Before his reconciliation with Richelieu in 1631, writes J.H.M. Salmon, the Huguenot Rohan was one of the more turbulent and skilful magnates of France.
Hotman and Bodin were among those who laid down new lines of political thought in Europe, writes J.H.M. Salmon.
J.H.M. Salmon describes how the Philosophes of the French eighteenth century had an unshakeable belief in their own achievement and the progress of mankind.
J.H.M. Salmon profiles an important - but largely forgotten - historian of the ancien régime, whose main theme was expansion in Asia and in the New World.
Once the Romantic Movement had reached France, writes J.H.M. Salmon, many writers, inspired by the Waverley novels, began to look for exciting subjects in the scenes of French history.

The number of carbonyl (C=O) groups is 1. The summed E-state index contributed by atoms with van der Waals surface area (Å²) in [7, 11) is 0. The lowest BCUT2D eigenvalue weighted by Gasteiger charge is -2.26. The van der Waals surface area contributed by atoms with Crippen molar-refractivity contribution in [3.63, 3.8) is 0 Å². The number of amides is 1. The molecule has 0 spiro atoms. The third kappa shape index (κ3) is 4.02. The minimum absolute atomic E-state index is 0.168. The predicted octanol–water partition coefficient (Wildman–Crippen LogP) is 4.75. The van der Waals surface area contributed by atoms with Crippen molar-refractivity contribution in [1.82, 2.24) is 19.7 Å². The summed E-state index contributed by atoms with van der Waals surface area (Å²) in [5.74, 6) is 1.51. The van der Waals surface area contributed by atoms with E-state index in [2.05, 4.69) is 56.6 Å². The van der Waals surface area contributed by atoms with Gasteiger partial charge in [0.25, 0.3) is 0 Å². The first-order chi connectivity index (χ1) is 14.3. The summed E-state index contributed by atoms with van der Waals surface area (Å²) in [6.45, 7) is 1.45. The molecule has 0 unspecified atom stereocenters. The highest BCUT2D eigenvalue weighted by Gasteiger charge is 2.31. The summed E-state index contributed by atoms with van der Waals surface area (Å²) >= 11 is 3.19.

J.H.M. Salmon describes how Voltaire was haunted by the massacre of Huguenots in August 1572, and used his version of the complicated event in his lifelong campaign against prejudice and superstition.
J.H.M. Salmon asserts that René Descartes and Blaise Pascal stand out from other men of letters of their era due to the enduring relevance of their lives and works.
J.H.M. Salmon portrays two men of letters - François de La Rochefoucauld and Jean François Paul de Gondi - as mirrors to both each other, and to the seventeenth century French society they wrote about.
Though ill-famed, even in his own day, Louis XI was also described as “the wisest and most dexterous” of medieval rulers. By J.H.M. Salmon.
J.H.M. Salmon describes the rivalry between these two remarkable royal ladies—both strongly ambitious and fiercely self-willed—who played an important part in the history of France.